Baron Wolman, in 1967, was 30 years old and a freelance photojournalist in San Francisco’s Haight-Ashbury. Janis lived a few doors away, and the Grateful Dead was just around the corner. He was living life when he was approached by a 21-year-old journalist named Jann Wenner. Jann had an idea to start a “rock magazine”—better known to us today, as Rolling Stone. Baron agreed to come on as the chief photographer—working for no money, but being able to get two things: ownership of his photographs and stock in the company.
Through his three year tenure as Rolling Stone’s chief photographer, Baron had the opportunity to shoot some of the biggest names in rock-and-roll. Janis, Frank Zappa, the Who, Pink Floyd, Bob Dylan, Grateful Dead, The Doors, George Harrison, and, the Rolling Stones, among others. Wolman shot 22 covers along with countless other photos that appeared within the magazine including iconic images of Jimi Hendrix and Jerry Garcia. In those three short years, Baron was able to capture not only fabulous musicians, but a time that we will never know again. He had a gift—the gift of being able to capture a moment. A moment such that when we look at the images today, we can feel what it was like to see things through Baron’s eyes. In the historic 1,000th issue of Rolling Stone, Greil Marcus spoke of Wolman, “Baron Wolman had an unmatched feel for the moment when a performer sucked the flattery of a camera into himself or herself, and so got people to come out of themselves, to drop their modesty and anonymity.”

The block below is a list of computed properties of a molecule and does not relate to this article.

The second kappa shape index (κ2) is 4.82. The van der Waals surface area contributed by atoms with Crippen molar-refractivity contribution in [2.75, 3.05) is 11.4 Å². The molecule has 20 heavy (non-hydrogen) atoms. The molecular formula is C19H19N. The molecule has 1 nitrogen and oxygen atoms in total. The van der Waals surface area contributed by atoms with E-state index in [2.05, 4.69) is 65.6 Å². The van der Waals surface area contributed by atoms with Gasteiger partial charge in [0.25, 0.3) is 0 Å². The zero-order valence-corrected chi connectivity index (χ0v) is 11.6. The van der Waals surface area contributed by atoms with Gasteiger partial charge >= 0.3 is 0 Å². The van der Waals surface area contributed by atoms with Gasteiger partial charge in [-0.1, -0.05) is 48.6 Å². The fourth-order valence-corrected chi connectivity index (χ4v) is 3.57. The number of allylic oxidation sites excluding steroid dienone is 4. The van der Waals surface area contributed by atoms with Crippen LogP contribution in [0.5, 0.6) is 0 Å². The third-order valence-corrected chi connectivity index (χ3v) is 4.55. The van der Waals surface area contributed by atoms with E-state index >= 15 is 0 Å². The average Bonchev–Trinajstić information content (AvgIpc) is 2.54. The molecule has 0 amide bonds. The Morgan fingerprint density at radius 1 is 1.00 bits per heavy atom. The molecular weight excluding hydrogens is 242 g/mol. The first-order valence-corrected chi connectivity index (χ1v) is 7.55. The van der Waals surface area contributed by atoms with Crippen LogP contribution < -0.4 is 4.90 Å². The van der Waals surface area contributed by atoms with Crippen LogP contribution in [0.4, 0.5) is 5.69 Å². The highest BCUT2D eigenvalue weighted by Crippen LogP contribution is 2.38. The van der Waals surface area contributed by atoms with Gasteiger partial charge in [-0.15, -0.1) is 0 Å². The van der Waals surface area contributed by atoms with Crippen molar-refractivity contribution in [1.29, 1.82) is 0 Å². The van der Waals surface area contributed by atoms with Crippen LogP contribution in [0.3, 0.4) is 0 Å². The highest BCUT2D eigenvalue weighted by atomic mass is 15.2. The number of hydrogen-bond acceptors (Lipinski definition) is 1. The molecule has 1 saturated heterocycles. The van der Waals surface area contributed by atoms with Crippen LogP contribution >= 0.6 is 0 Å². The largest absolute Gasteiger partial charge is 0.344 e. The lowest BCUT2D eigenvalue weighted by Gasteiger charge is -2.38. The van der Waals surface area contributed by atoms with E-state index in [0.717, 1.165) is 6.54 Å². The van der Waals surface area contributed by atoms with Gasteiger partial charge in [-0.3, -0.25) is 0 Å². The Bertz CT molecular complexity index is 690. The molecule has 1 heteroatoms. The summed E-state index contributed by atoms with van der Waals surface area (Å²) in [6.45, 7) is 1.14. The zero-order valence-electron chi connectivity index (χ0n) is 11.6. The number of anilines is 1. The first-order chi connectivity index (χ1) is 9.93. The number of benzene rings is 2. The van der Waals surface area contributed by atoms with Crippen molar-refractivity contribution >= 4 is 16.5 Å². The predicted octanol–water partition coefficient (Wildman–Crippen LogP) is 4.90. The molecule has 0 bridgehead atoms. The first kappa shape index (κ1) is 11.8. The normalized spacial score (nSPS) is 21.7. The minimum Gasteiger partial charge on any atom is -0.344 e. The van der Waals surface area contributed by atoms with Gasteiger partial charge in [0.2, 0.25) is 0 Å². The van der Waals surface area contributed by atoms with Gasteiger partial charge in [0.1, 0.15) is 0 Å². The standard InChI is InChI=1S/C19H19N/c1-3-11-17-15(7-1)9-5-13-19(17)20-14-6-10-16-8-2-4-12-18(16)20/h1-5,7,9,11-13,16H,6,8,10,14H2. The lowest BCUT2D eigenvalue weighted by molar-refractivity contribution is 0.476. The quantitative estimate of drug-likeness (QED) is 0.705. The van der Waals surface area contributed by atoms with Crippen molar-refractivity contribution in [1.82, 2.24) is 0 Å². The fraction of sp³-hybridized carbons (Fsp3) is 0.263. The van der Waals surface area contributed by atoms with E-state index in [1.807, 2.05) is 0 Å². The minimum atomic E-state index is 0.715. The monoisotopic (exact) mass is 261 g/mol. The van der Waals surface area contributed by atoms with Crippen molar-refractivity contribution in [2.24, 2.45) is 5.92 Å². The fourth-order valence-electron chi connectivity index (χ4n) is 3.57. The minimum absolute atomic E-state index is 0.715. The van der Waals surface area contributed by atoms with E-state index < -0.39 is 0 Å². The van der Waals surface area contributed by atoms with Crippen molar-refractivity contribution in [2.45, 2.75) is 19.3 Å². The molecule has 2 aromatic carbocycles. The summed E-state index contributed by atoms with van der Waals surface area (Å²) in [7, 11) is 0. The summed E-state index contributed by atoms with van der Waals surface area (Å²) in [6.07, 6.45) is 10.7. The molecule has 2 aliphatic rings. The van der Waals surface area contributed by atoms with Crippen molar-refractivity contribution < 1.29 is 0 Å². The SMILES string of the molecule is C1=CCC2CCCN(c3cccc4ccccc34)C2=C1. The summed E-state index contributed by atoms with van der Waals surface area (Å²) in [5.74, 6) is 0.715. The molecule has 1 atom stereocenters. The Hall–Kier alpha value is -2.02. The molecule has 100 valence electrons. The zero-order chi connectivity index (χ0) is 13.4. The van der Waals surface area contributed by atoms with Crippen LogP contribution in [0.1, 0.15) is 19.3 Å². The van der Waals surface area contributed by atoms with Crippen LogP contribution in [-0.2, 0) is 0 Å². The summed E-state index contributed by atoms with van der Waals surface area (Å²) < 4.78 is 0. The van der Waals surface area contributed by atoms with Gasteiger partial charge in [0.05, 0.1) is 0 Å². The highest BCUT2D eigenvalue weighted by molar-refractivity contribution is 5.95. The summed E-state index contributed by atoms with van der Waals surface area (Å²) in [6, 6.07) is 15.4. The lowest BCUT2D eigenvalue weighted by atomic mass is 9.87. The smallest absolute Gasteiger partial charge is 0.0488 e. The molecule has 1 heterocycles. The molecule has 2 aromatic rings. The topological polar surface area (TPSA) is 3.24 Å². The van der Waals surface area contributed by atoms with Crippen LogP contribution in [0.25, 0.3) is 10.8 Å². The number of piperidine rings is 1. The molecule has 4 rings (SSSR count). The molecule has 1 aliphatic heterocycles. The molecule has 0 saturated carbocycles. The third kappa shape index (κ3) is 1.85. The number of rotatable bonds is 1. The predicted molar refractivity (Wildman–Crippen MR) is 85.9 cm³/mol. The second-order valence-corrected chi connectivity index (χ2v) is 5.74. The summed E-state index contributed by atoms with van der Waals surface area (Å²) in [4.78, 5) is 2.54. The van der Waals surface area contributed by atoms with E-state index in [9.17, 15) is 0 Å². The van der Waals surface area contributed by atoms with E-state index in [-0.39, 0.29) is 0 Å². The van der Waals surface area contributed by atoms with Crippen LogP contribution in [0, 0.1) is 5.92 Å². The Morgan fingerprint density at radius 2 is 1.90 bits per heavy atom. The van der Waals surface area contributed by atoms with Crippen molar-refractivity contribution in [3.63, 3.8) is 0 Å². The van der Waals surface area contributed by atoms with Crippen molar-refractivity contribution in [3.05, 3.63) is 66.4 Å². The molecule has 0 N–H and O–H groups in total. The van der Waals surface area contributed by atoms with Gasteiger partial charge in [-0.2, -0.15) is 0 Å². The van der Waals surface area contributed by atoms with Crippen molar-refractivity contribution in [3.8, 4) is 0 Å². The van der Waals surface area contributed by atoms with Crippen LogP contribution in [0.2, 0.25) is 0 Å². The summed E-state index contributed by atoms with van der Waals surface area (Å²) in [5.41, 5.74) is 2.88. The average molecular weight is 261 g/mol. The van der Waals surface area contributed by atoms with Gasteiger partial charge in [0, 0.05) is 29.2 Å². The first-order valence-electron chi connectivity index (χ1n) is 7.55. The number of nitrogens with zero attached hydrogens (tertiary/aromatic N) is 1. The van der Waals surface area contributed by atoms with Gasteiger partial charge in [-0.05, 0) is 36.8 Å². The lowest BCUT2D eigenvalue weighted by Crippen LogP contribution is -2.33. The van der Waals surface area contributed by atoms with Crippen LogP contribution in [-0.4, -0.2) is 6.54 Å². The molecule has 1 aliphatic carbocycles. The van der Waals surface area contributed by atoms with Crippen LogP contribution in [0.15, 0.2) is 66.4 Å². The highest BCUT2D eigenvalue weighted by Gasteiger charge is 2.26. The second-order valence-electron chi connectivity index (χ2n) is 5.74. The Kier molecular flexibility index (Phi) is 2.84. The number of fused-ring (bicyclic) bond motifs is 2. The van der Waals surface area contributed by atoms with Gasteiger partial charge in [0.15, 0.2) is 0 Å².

Baron’s photos are exhibited in fine art galleries around the world. His recent London show was featured in the British music magazine “Mojo.” Wolman has also published several books of his photographs including “Classic Rock and other Rollers” “Woodstock 1969” and the “Classic Rock Postcard Book.” He was also one of the official photographers at Woodstock.